The United Kingdom will depart the European Union after 52% of British, Irish and Commonwealth residents living in the UK cast their "leave" ballot in yesterday's referendum. Also eligible to vote were British citizens who left the UK within the past 15 years. Polls found that voters were torn on the decision, with the one side advocating that leaving the EU would secure borders, while the other side claimed that remaining in the EU would secure a strong economy. Following the referendum, the EU will consist of 27 countries.
The EU has evolved over many decades. Its roots go back to shortly after World War II, when Belgium, France, Germany, Italy, Luxembourg and the Netherlands formed a union as they sought stability through increased trade. The UK formally joined the coalition on Jan. 1, 1973. Only two years later, the British held a referendum very similar to yesterday's vote -- and decided to remain in the union, which back then was called the European Economic Community, or EEC. It became the EU in 1993 when the Maastricht Treaty came into effect; it also established the euro as the common currency used by most EU countries. The UK never adopted the euro -- instead, it still uses the British pound.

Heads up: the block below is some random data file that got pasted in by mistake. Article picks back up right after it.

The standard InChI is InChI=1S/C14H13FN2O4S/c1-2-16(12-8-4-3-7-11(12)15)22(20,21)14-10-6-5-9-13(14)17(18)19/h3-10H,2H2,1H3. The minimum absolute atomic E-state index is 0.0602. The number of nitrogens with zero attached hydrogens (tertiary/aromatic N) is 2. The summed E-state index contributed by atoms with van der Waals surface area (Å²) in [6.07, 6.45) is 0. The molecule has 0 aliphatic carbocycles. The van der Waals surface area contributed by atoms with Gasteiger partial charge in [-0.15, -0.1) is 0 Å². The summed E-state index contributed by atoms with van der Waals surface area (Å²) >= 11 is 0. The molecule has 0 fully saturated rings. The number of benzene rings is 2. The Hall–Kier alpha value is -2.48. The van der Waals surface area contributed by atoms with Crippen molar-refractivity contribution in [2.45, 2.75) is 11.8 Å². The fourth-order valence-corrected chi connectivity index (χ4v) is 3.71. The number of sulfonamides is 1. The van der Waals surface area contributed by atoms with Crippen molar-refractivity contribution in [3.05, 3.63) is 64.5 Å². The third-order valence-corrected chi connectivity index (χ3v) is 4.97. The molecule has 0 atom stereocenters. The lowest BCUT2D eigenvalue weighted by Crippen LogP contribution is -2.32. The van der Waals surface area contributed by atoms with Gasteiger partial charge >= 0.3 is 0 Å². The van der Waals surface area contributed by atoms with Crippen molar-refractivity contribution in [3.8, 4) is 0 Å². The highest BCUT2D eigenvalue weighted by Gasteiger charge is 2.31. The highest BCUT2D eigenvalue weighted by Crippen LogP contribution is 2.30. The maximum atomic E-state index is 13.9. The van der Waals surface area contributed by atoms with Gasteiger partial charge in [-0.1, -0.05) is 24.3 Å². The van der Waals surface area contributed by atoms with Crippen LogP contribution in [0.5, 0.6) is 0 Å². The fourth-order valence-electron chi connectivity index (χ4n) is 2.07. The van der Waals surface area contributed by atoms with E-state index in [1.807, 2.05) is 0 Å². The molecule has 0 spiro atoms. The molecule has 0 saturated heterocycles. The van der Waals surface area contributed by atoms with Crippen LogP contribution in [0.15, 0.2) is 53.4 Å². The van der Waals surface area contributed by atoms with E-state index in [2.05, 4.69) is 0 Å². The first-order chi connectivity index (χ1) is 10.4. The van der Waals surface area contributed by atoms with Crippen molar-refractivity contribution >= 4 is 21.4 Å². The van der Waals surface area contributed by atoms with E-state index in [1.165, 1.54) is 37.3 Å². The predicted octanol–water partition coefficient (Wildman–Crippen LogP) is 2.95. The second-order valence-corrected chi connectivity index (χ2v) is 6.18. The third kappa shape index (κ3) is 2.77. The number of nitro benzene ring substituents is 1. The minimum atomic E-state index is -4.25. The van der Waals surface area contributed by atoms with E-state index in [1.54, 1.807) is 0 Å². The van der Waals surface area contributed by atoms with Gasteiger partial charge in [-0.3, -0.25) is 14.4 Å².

Sydney Van Morgan, director of the International Studies Program and Senior Lecturer in the Department of Sociology at Johns Hopkins University's Krieger School of Arts & Sciences, joins Tom in-studio to discuss how the UK's decision to leave the EU might impact British-American relations.